Everyone wants more transparency. It is part of a deep, fundamental trend. In government. In the workplace. Inside large systems like health care. And, more recently, around early-stage startup metrics and investment data. The crowd wants more transparency. They want to know more about metrics, revenues, and stats, and they want to know more about how investment dollars are allocated. Yet, the result of this shift raises concerns about privacy. In this world of imperfect, asymmetric information, combined with the desire among participants to build up, invest in, and report on the industry itself, frustrations can mount easily because, somewhere in the recess of our minds, the game feels slightly rigged in the other person’s favor, and the light of sunshine offers a promise of transparency to perhaps root out those bad apples and, just perhaps, inject an ounce of fairness, comfort, and peace of mind in an otherwise shady world.
In this real tension, we find many nuances.
For companies, unless they’re growing as fast as Pinterest or booking revenue as fast as Bloomreach, there’s little incentive to be fully transparent and publicly disclose metrics. Doing so may impact future fundraising efforts, strain relationships with existing investors, hamper potential partnerships, and inform competitors of an opening. Remaining relatively quiet is one of the key benefits of being a small, closely-held private company.
For investors, transparency may be an even dicier proposition. First, companies they invest in may want to remain stealth or not have their investors made public. In these situations, it is the founders who drive privacy — not the investors. Second, some investors may prefer to keep their moves private so as to not give their own competitors actionable information, especially in a climate where competition among funds within a contracting industry is growing fiercer. By law, investment funds are required to make filings with regulatory agencies, but those laws do not include, for example, listing out limited partners and other details many would like to know. Many people are also simultaneously investors in many funds at multiple stages, compounding the sensitivity.
So, here we are. Many want — in fact, at times, demand — that all of this data be made public to identify, tag, and call out the early-stage companies and investors who are not active, who are not what quite what they say they are. Investors may be growing tired of companies who craft and broadcast vanity metrics, and founders may be growing tired of converting their investor spreadsheets into a never-ending cascading waterfall of pointless investment pitches that waste time. Investors are in pursuit of perfect information when considering pulling out the checkbook, and every minute a founder spends pitching an investor who likely won’t pull the trigger because they’re generally disinterested, are phishing for information, or may not have any gunpowder left.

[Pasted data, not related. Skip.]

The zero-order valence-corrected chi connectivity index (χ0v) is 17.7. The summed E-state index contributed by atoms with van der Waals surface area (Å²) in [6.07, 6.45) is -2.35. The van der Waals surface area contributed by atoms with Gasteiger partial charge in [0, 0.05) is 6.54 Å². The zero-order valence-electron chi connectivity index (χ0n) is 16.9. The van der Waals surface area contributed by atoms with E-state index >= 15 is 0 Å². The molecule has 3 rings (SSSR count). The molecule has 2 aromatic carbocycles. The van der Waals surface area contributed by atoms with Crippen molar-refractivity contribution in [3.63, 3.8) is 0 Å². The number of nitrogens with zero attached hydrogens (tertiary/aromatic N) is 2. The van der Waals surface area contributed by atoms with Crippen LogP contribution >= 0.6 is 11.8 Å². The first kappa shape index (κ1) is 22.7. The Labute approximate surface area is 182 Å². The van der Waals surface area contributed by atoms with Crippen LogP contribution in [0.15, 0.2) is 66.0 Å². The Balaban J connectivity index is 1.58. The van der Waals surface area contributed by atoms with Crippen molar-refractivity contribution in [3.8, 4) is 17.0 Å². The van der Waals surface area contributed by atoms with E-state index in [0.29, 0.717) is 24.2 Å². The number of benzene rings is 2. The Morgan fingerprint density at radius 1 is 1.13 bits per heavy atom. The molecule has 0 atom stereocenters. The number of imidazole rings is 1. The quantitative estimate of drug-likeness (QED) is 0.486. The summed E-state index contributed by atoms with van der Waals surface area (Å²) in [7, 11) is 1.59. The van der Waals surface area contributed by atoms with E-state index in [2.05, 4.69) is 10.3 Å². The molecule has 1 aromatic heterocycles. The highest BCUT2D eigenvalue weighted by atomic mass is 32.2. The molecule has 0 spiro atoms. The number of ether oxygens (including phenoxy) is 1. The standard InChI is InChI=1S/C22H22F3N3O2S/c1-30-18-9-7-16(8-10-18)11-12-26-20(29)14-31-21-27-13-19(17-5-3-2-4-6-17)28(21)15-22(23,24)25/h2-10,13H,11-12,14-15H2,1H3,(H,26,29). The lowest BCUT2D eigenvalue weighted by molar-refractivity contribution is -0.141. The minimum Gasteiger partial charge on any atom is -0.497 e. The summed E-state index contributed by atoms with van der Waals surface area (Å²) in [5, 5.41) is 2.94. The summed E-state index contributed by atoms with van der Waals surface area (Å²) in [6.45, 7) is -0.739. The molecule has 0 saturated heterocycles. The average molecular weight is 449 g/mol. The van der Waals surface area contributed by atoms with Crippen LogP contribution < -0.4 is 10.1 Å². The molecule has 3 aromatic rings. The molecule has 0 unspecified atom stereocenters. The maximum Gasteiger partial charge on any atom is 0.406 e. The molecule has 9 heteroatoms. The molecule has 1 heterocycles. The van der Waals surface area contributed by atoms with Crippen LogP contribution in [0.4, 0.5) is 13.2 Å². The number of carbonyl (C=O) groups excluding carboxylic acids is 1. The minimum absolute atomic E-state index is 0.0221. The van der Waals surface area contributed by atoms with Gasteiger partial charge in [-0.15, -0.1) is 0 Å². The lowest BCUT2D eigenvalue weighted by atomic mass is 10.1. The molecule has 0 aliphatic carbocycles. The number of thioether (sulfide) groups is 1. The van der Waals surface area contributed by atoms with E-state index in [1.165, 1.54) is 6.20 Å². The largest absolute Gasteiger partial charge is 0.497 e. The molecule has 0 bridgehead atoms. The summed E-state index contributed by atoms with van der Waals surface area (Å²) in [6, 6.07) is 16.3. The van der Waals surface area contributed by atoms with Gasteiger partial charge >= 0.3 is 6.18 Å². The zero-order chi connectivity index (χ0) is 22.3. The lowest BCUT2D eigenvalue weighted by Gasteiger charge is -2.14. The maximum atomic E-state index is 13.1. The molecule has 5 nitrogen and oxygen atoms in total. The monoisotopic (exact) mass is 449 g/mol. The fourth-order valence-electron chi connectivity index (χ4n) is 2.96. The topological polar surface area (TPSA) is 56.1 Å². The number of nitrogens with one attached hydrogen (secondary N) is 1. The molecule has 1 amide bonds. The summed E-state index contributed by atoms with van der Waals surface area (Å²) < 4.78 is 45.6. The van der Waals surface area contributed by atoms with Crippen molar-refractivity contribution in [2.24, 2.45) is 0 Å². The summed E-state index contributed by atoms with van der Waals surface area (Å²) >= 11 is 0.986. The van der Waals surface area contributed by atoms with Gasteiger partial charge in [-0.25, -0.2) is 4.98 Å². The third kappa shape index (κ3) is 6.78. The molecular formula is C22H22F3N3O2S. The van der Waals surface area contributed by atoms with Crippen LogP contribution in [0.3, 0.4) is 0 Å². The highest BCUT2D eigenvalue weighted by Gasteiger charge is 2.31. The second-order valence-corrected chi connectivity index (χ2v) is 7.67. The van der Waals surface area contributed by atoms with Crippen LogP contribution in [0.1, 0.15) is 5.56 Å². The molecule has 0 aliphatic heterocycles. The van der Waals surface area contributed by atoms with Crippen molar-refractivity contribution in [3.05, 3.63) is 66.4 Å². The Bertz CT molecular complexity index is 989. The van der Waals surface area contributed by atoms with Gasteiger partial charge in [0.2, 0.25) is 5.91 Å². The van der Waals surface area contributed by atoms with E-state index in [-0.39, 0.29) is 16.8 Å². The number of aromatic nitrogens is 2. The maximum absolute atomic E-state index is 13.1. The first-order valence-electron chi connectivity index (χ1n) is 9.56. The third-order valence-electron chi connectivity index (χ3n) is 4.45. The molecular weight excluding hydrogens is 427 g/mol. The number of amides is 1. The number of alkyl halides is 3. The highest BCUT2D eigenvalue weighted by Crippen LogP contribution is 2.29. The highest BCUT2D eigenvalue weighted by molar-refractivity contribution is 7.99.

We have forgotten one dimension. We must investigate what fundamentally drives all of this to begin with: It is our collective curiosity to know more during a time in society where demand transparency is rising and at loggerheads with keeping some information private.
Nearly everyone in the ecosystem participates in the making of, analyzing of, or reporting on the news. Nearly everyone has a desire to know more about “who” funded “what” and at “what price.” Founders are lured to coordinating PR around their funding announcements, helped by an industry devoted to this and a network graph of relationships which can make dreams sing above the noise to target the right set of potential partners, the next key hires, and even the next investor. By the same token, investors love to be mentioned in these announcements, their brands gently stitched into the threads of the story. Both, ironically, work in concert, revealing what is material but oftentimes — as is currently their right — cloaking the specifics. The result is speculation masked as information. Add the real-time nature of Twitter to the mix, and perception distorts any signal frequency into reality.
People are keeping score, if even in the back of their mind, of who is following who, who is investing in who, who has real growth, who has real money, who is walking dead, who won’t be able to raise their next round, who won’t be able to raise their next fund, and all the other aspects and currencies of what makes the Valley’s parlor game so dynamic and opaque. I believe in more transparency on a fundamental level and am not an apologist for shadowiness, but I do recognize that part of the draw of private enterprise is, well, privacy.
The big fault line here is between transparency versus privacy. The web continues to make imperfect markets more efficient, and it is only rational that in these imperfect markets, rational actors will want as much information as possible before transacting. The startup world, in this context, is just another market, one that has traditionally been kept largely private and is slowly opening up thanks to new platforms, blogging, and (ironically) private dashboards created by actors to try to use data to make sense of the madness. The cost of this transparency is privacy, but not just for private companies and firms — but also perhaps for people, because a person’s reputation in our industry is tied so closely to one’s place of work, the drive for transparency might mean that individuals, in addition to firms and startups, may have to give up more privacy than they bargain for.
Photo Credit: midorisyu / Creative Commons Flickr